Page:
Although the use of a 4-wheel drive vehicle will allow passage on dozens of miles of two-track roads that bifurcate the ranch, the preferred method of wheeled travel would be a motorcycle or ATV. Adventure rides though the ranch and surrounding lands are quite enjoyable, and one can spend days or weeks exploring the landscape where motorized vehicles are permitted. Further, being remotely located far from any meaningful population centers, it is common to see few, if any travelers.  

The ranch is located in and around an abyss of public lands. One could spend a lifetime just exploring the immediate region to the ranch and always discover something new. To the south, resides the Centennial Valley which generally runs east to west. Within the valley the Red Rock Lakes National Wildlife Refuge becomes the centerpiece of interest. This 45,000-acre refuge hosts multiple spring-fed lakes that are shallow enough to almost consider to be wetlands. The refuge is ecologically critical to the migration of the trumpeter swan acting as a staging area during their migrations. Joining them are tens of thousands of ducks and geese typically arriving in late October and early November. When these birds are encamped, the refuge is magical with the sheer volume of waterfowl that inundates it with over 250 bird species recorded. And of course, traveling with the migration are the raptors. Hunting and fishing are allowed on portions of the refuge for both waterfowl and big game. During the summer months, ornithologists travel from all parts of the earth to view the unique species commonly found here.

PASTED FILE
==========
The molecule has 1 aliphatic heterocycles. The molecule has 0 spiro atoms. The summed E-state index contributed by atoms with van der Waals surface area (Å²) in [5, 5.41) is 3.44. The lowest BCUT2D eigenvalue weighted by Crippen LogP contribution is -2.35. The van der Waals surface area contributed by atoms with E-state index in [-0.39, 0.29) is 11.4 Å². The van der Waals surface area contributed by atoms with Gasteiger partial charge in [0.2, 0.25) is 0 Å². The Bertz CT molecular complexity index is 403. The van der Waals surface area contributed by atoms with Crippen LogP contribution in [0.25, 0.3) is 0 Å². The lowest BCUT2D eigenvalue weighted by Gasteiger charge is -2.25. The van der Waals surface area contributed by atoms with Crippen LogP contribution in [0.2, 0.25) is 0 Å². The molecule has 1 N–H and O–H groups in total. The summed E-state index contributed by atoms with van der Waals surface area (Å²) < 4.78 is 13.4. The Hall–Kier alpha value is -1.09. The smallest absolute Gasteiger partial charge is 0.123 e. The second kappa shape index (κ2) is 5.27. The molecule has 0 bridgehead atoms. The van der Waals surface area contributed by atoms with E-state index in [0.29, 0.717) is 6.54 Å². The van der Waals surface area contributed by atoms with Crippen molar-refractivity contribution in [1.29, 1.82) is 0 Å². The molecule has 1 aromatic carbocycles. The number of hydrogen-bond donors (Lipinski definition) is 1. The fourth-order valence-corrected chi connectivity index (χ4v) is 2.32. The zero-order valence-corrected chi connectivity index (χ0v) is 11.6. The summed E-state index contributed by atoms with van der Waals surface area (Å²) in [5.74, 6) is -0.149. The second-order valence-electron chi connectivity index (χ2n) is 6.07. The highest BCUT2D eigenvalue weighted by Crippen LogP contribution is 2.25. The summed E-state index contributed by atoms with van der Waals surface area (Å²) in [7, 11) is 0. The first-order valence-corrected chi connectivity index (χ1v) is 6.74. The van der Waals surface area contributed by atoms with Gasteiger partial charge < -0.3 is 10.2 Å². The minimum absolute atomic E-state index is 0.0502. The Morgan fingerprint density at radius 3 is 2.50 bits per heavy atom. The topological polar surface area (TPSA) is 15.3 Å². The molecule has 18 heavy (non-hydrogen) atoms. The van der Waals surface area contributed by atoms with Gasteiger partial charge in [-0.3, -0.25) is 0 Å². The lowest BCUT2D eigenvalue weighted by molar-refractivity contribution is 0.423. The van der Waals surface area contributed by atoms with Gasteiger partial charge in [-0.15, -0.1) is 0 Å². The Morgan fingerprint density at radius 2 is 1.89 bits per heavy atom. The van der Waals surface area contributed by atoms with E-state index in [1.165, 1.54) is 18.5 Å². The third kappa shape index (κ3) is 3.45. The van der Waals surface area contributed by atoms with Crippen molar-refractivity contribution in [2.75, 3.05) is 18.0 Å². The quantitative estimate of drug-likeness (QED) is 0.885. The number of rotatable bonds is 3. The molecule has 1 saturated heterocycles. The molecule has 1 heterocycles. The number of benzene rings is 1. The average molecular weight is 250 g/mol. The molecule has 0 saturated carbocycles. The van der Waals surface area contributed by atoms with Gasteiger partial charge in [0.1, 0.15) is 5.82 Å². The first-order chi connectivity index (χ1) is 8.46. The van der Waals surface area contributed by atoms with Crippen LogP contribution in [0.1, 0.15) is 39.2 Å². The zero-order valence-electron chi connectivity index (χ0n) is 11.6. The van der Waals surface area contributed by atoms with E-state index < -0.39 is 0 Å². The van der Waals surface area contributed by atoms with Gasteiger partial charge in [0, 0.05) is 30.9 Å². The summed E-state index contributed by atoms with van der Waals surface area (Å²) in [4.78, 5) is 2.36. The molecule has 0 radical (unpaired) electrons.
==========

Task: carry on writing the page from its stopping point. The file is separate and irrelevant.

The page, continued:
Winter activities include Nordic skiing and snowmobiling. Alpine backcountry skiing in the Centennial is also quite popular.  

Learn about the general operations

General Operations

Blacktail Mountain Ranch is a summer grazing operation.  

There is a BLM grazing lease allowing for upwards of 4,455 AUM’s, and a section of state lease land adding 225 AUM’s totaling 4,680 AUM’s generally beginning in May through November. These allotments are separated into ten pastures of varying size combining with portions of the deeded lands. A large tract of deeded lands extends north to south through the ranch holding, generally following Sage Creek into the higher elevations and are excluded from the grazing allotment acting as the “base property” for the leased lands maintaining it accordance with the federal regulations.